Key House subcommittee examined bill today that amends neglected disease innovation incentive program without fixing loopholes abused by pharmaceutical corporations
Today the US House’s Energy and Commerce Subcommittee on Health considered changes to the Food and Drug Administration’s Priority Review Voucher (PRV) program for neglected diseases without fixing major problems that prevent it from working the way it was intended. The PRV program was created to incentivize the research and development of new medicines for some of the world’s most neglected diseases, but it has yet to lead to any products that are both new and accessible for people affected by neglected diseases. Congress has had multiple opportunities to make urgently needed changes the PRV program but has consistently failed to do so.
Under the PRV program, a company that introduces an eligible neglected disease product is awarded a voucher, which they can then use to accelerate FDA review of any of their drugs or vaccines. They can also choose to sell their voucher to other companies, as has been done for as much as $350 million.
If the incentive worked properly, drug developers would be rewarded for bringing to market new vaccines and medicines and people affected by neglected diseases would benefit from new products. However, a company can receive a PRV for simply registering a product in the US; it does not have to be a new product and the company does not have to ensure that the treatment or vaccine is accessible and affordable to people and medical treatment providers like Doctors Without Borders/Médecins Sans Frontières (MSF).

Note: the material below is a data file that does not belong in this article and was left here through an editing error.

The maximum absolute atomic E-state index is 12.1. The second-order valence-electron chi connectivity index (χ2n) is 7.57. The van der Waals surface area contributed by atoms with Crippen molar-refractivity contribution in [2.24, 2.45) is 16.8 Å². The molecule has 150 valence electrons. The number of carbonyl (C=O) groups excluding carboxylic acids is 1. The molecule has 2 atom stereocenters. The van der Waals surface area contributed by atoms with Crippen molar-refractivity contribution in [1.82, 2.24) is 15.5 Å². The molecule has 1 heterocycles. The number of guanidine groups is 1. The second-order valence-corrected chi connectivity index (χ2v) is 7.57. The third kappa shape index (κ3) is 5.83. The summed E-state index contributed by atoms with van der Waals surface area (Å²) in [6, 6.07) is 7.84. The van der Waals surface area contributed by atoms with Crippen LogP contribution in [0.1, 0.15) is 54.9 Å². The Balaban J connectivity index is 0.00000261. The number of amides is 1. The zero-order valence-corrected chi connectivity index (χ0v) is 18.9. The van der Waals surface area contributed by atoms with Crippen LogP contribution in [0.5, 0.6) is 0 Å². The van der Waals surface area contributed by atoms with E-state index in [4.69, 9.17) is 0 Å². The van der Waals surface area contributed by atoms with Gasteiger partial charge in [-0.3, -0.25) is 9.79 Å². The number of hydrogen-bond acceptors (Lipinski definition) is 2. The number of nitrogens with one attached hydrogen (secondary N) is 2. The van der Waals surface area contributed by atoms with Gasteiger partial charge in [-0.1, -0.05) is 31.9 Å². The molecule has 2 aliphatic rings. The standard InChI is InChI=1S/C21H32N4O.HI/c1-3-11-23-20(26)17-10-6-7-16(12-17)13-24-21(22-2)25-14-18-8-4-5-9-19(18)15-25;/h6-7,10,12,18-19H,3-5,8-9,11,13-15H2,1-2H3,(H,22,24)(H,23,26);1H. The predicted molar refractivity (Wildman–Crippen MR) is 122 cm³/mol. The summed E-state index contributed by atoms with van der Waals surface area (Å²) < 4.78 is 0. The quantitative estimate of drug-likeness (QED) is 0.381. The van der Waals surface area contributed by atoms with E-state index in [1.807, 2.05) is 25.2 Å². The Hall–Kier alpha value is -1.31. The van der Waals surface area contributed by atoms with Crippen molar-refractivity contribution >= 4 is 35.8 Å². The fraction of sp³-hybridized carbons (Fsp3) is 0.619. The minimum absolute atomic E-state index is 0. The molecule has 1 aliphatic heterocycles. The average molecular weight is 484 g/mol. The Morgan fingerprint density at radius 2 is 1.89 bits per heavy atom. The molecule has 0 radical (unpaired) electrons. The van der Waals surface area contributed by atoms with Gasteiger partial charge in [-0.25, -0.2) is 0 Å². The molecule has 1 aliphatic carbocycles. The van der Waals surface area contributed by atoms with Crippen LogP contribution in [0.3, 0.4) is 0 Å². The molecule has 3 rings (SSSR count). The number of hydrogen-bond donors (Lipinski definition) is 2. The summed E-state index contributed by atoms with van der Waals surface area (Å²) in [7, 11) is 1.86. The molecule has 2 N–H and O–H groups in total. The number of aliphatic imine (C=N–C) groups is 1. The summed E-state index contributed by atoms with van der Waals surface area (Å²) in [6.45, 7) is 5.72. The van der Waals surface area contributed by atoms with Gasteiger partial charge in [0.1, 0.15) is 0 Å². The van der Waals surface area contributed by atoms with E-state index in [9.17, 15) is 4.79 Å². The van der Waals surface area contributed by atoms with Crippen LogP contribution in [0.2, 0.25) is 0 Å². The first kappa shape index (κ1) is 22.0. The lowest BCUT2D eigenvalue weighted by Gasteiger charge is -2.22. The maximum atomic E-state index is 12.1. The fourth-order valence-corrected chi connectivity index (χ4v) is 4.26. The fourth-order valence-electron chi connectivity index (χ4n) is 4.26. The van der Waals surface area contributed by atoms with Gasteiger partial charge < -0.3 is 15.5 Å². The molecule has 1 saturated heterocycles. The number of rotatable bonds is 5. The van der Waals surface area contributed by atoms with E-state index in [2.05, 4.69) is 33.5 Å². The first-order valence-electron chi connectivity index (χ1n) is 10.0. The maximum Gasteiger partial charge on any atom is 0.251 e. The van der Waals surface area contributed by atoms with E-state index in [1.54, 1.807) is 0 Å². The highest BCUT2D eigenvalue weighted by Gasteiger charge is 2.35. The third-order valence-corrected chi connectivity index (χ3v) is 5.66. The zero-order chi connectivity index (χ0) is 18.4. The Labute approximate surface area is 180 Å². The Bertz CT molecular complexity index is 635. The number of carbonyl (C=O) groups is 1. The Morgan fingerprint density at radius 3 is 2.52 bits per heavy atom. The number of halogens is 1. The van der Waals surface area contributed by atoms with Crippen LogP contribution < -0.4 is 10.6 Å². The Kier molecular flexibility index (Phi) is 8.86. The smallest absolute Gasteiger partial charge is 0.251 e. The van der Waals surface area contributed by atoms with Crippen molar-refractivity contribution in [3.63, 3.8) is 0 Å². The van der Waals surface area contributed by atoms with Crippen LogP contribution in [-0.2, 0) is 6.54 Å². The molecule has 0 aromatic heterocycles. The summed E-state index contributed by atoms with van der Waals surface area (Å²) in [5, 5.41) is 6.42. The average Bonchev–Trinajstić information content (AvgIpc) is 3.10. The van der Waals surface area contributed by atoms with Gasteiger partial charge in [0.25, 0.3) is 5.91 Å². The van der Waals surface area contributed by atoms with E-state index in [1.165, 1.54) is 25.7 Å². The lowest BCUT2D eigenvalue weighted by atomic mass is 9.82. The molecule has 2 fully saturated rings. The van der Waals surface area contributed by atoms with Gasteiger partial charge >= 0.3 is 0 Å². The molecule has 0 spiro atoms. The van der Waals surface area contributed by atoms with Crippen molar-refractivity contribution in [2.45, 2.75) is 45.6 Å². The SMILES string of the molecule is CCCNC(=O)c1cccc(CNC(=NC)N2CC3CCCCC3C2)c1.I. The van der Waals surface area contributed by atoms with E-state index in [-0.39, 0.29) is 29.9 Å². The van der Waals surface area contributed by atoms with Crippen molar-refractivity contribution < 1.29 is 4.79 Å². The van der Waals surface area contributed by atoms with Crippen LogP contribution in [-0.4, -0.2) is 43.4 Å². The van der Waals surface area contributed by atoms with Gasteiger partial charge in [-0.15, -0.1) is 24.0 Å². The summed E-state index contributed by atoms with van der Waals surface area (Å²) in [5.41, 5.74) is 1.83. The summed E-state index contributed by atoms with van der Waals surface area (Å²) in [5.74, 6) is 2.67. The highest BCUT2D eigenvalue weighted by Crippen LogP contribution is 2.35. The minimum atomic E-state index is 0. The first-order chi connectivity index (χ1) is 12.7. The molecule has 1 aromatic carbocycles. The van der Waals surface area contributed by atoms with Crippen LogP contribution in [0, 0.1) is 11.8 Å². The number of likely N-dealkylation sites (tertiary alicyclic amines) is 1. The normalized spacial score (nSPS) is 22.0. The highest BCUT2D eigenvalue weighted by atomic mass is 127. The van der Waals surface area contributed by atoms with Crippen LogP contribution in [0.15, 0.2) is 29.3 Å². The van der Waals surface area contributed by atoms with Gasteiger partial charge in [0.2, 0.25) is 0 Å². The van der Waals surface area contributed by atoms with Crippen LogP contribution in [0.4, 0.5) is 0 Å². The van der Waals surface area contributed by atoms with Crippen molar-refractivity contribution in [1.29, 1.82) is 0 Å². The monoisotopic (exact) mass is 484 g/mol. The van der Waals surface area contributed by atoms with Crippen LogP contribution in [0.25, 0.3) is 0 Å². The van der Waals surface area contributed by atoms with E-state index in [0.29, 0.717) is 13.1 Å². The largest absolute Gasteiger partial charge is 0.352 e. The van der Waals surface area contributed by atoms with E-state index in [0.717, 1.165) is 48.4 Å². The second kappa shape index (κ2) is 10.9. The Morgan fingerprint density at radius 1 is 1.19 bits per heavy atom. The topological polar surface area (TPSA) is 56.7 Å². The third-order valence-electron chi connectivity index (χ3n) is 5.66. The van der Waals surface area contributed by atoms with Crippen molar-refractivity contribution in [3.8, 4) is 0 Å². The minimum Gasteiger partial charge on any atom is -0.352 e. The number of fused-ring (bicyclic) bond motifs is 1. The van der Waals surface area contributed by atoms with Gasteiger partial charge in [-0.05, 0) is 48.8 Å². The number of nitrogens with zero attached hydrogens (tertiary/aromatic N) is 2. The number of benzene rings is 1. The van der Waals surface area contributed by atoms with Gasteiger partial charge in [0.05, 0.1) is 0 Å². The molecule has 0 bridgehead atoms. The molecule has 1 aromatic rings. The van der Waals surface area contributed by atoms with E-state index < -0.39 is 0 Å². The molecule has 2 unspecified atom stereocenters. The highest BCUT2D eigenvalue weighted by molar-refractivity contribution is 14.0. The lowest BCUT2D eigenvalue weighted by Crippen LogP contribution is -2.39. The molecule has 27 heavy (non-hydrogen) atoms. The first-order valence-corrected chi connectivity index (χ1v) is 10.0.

“Once again, US Congress is choosing to protect pharmaceutical corporations and others that reap huge rewards without offering new vaccines and medicines to tackle some of the world’s most neglected diseases. Today’s hearing of the Lower Drug Costs through Competition Act is yet another missed opportunity to make sure that companies only get a PRV for products that are new, accessible and affordable for treatment providers like MSF and people affected by neglected diseases.
“When we faced the deadliest Ebola epidemic ever, Doctors Without Borders was trying to treat patients virtually empty-handed. Unfortunately, this situation is all too familiar for our doctors and staff on the ground. Without fixing the program so it only rewards the creation of new and affordable products, we have no assurance that companies that get PRVs are contributing anything new for the treatment of neglected disease or that any vaccine or medicine they create will actually reach those who need it most.
“It’s critical that lawmakers stand up and seize this opportunity to fix the PRV program before it’s too late.”
—Jennifer Reid, MSF’s Access Campaign advocacy and research officer